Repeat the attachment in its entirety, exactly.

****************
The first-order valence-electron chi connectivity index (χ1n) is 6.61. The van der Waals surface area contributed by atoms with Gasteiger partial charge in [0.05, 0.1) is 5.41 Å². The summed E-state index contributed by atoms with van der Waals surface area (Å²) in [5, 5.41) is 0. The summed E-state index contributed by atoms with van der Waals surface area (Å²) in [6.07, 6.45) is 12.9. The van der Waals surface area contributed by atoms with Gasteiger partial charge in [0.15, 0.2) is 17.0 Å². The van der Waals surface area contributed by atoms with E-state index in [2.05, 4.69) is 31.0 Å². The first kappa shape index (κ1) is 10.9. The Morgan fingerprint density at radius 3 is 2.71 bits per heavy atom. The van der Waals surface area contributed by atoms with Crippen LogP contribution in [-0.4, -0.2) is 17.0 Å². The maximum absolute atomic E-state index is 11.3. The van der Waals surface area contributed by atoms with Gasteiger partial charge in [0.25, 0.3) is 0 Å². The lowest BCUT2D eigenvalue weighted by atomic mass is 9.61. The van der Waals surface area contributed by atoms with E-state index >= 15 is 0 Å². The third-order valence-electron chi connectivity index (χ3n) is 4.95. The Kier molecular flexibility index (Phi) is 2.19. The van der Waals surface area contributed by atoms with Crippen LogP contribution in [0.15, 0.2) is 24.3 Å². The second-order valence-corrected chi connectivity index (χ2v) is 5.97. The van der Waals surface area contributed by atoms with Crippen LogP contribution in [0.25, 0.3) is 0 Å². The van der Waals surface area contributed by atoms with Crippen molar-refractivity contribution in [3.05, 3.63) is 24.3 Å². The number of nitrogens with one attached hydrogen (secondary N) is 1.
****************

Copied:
The first-order valence-electron chi connectivity index (χ1n) is 6.61. The van der Waals surface area contributed by atoms with Gasteiger partial charge in [0.05, 0.1) is 5.41 Å². The summed E-state index contributed by atoms with van der Waals surface area (Å²) in [5, 5.41) is 0. The summed E-state index contributed by atoms with van der Waals surface area (Å²) in [6.07, 6.45) is 12.9. The van der Waals surface area contributed by atoms with Gasteiger partial charge in [0.15, 0.2) is 17.0 Å². The van der Waals surface area contributed by atoms with E-state index in [2.05, 4.69) is 31.0 Å². The first kappa shape index (κ1) is 10.9. The Morgan fingerprint density at radius 3 is 2.71 bits per heavy atom. The van der Waals surface area contributed by atoms with Crippen LogP contribution in [-0.4, -0.2) is 17.0 Å². The maximum absolute atomic E-state index is 11.3. The van der Waals surface area contributed by atoms with Gasteiger partial charge in [0.25, 0.3) is 0 Å². The lowest BCUT2D eigenvalue weighted by atomic mass is 9.61. The van der Waals surface area contributed by atoms with E-state index >= 15 is 0 Å². The third-order valence-electron chi connectivity index (χ3n) is 4.95. The Kier molecular flexibility index (Phi) is 2.19. The van der Waals surface area contributed by atoms with Crippen LogP contribution in [0.15, 0.2) is 24.3 Å². The second-order valence-corrected chi connectivity index (χ2v) is 5.97. The van der Waals surface area contributed by atoms with Crippen LogP contribution in [0.25, 0.3) is 0 Å². The van der Waals surface area contributed by atoms with Crippen molar-refractivity contribution in [3.05, 3.63) is 24.3 Å². The number of nitrogens with one attached hydrogen (secondary N) is 1.